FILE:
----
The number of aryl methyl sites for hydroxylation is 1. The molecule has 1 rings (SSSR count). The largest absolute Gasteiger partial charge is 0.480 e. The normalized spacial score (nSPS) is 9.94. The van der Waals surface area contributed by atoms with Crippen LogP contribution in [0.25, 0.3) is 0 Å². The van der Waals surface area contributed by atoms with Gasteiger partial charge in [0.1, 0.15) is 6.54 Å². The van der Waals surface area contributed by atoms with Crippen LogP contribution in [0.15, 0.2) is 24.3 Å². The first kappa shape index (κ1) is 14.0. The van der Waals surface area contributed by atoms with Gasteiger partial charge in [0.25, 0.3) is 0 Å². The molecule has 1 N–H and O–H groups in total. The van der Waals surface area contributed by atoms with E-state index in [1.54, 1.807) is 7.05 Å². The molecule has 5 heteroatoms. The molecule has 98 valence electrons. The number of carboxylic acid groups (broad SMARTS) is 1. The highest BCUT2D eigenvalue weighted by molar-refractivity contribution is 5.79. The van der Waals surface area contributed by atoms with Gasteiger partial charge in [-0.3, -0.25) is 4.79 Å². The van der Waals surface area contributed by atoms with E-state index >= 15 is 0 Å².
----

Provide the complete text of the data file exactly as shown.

The number of aryl methyl sites for hydroxylation is 1. The molecule has 1 rings (SSSR count). The largest absolute Gasteiger partial charge is 0.480 e. The normalized spacial score (nSPS) is 9.94. The van der Waals surface area contributed by atoms with Crippen LogP contribution in [0.25, 0.3) is 0 Å². The van der Waals surface area contributed by atoms with Gasteiger partial charge in [0.1, 0.15) is 6.54 Å². The van der Waals surface area contributed by atoms with Crippen LogP contribution in [0.15, 0.2) is 24.3 Å². The first kappa shape index (κ1) is 14.0. The van der Waals surface area contributed by atoms with Gasteiger partial charge in [0.25, 0.3) is 0 Å². The molecule has 1 N–H and O–H groups in total. The van der Waals surface area contributed by atoms with E-state index in [1.54, 1.807) is 7.05 Å². The molecule has 5 heteroatoms. The molecule has 98 valence electrons. The number of carboxylic acid groups (broad SMARTS) is 1. The highest BCUT2D eigenvalue weighted by molar-refractivity contribution is 5.79. The van der Waals surface area contributed by atoms with Gasteiger partial charge in [-0.3, -0.25) is 4.79 Å². The van der Waals surface area contributed by atoms with E-state index >= 15 is 0 Å².